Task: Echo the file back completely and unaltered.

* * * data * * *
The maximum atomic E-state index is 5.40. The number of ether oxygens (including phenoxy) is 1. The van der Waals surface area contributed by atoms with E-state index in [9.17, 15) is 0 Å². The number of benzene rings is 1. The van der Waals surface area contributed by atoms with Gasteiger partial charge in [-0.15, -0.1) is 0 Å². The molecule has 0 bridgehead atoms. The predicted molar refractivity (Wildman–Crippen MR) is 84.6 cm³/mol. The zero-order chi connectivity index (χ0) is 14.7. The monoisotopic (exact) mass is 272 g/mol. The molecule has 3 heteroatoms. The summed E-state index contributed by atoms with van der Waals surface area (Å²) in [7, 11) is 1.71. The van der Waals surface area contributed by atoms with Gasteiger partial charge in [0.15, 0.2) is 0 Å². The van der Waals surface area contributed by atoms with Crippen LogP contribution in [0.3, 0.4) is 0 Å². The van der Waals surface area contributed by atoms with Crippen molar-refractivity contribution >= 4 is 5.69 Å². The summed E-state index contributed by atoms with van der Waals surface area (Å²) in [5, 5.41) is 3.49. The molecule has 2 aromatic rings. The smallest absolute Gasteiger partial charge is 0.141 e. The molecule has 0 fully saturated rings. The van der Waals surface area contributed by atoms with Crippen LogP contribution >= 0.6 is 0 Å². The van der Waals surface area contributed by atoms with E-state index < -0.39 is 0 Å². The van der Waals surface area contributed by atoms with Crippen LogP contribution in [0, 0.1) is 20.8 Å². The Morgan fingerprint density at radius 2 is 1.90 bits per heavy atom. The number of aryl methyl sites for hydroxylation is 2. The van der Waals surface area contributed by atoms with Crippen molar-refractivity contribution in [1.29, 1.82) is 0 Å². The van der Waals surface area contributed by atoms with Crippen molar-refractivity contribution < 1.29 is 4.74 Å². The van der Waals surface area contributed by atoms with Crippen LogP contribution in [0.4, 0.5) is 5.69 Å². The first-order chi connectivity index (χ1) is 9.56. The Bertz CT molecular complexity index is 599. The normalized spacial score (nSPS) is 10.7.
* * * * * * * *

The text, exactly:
The maximum atomic E-state index is 5.40. The number of ether oxygens (including phenoxy) is 1. The van der Waals surface area contributed by atoms with E-state index in [9.17, 15) is 0 Å². The number of benzene rings is 1. The van der Waals surface area contributed by atoms with Gasteiger partial charge in [-0.15, -0.1) is 0 Å². The molecule has 0 bridgehead atoms. The predicted molar refractivity (Wildman–Crippen MR) is 84.6 cm³/mol. The zero-order chi connectivity index (χ0) is 14.7. The monoisotopic (exact) mass is 272 g/mol. The molecule has 3 heteroatoms. The summed E-state index contributed by atoms with van der Waals surface area (Å²) in [7, 11) is 1.71. The van der Waals surface area contributed by atoms with Gasteiger partial charge in [0.15, 0.2) is 0 Å². The van der Waals surface area contributed by atoms with Crippen LogP contribution in [0.3, 0.4) is 0 Å². The van der Waals surface area contributed by atoms with Crippen molar-refractivity contribution >= 4 is 5.69 Å². The summed E-state index contributed by atoms with van der Waals surface area (Å²) in [5, 5.41) is 3.49. The molecule has 2 aromatic rings. The smallest absolute Gasteiger partial charge is 0.141 e. The molecule has 0 fully saturated rings. The van der Waals surface area contributed by atoms with Crippen LogP contribution >= 0.6 is 0 Å². The van der Waals surface area contributed by atoms with E-state index < -0.39 is 0 Å². The van der Waals surface area contributed by atoms with Crippen LogP contribution in [0, 0.1) is 20.8 Å². The Morgan fingerprint density at radius 2 is 1.90 bits per heavy atom. The number of aryl methyl sites for hydroxylation is 2. The van der Waals surface area contributed by atoms with Crippen molar-refractivity contribution in [1.29, 1.82) is 0 Å². The van der Waals surface area contributed by atoms with Crippen molar-refractivity contribution < 1.29 is 4.74 Å². The van der Waals surface area contributed by atoms with Crippen LogP contribution in [0.4, 0.5) is 5.69 Å². The first-order chi connectivity index (χ1) is 9.56. The Bertz CT molecular complexity index is 599. The normalized spacial score (nSPS) is 10.7.